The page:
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My book writing process begins today, apparently. Got green lighted. So I’ve had a slow, downing type of day. Here’s a little inspirational up for me and you to share. (Got some from Cindy Holman when she mentioned me on her blog too – thanks, Cindy.) Love the Muppets. TwitterFacebookPrintEmailGoogleStumbleUponLinkedInRedditPinterestTumblrLike...

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Pastors and Killer Expectations, Part 3: How to Cope

Posted by Ray Carroll | Posted in church, church members, conflict, expectations, pastoral care, pastoring, pastors | Posted on 28-06-2012

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How can a pastor cope with killer expectations? He can’t. If you find yourself coping, you’re not doing it right. You need to go back and read the first two posts on this topic. Coping is getting by. It’s like using one oar to paddle a cruise liner through the Bermuda Triangle. It’s not going to happen if you just try and “cope.”

You want to know how you need help? If half of your bookshelf is filled with titles like, “How to Manage Conflict in the Church,” or “Burnout in the Life of the Pastor.” You have got to get help. More than that, you’ve got to change your lifestyle and how you communicate with your church.

Let’s go back for a moment though. For my book, “Fallen Pastor,” I did a lot of research. Before my fall from ministry (long before I ever even thought about committing adultery), I lived the life of the stressed out pastor. I knew stressed out pastors. I still do. And after I fell, I talked to a lot of fallen pastors who told me that one of the factors that was part of their lives was high expectations – killer expectations.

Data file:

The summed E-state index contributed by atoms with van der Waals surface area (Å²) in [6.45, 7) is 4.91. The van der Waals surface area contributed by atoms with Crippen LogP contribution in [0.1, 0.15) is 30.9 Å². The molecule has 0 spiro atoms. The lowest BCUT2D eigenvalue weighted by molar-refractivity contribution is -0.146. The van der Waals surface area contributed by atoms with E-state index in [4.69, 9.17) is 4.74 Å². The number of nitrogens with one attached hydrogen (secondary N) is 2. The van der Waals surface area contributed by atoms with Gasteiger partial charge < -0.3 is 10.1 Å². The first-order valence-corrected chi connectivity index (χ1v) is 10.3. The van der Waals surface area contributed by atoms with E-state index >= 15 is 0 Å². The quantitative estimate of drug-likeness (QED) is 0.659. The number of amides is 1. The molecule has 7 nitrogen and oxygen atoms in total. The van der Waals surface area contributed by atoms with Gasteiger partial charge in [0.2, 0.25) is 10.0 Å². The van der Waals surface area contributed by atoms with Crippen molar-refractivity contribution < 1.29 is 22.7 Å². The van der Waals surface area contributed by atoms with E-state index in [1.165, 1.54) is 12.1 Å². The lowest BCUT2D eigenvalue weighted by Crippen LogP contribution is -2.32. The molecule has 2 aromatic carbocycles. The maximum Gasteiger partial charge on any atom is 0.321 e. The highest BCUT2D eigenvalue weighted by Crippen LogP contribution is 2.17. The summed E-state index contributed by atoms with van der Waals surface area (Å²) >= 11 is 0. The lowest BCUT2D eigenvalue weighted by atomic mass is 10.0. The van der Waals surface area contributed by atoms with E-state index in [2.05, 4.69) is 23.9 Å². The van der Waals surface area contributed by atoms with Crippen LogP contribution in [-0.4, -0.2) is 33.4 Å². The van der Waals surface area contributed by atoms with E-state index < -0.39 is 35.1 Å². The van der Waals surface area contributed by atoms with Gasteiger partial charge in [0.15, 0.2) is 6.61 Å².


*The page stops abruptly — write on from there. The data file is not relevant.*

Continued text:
So what do we do about killer expectations before they catch up to us? I want to address how it appears that most pastors deal with them – wrongly. I’m a seminary educated guy. I understand the purpose of seminary. It’s a theological education. There were a few practical classes spread out in there for good measure. But for the most part, I didn’t learn how to manage expectations or people.

I was surprised about how little I really knew about how to deal with people after two years of ministering. During that time, I was talking to a church member about seminary. I was dealing with some conflict in the church and she asked, “Didn’t they teach you how to deal with that in seminary?” Not really. I didn’t even learn how to cuss in Greek effectively so they couldn’t understand what I was saying to them when I got mad.

Where does a pastor go after he has a bad Sunday? You know, after the church gossip tells him that she heard from her aunt’s friend that he hadn’t visited Miss Suzie in three months when he had just seen her last week. When two deacons approach him separately about some problems with the music leader. When a trustee wants to meet with him on Tuesday about a “budget problem.” When two ladies want to talk about VBS issues at the same time. When four Sunday School teachers tell him they’re all going on vacation – next week – and can he please find a replacement? When three new families visit for the third time that day and he hasn’t gotten around to visiting them yet for very good reasons. When during the invitation time, he thought he had prepared a good sermon, but felt he had just been flat.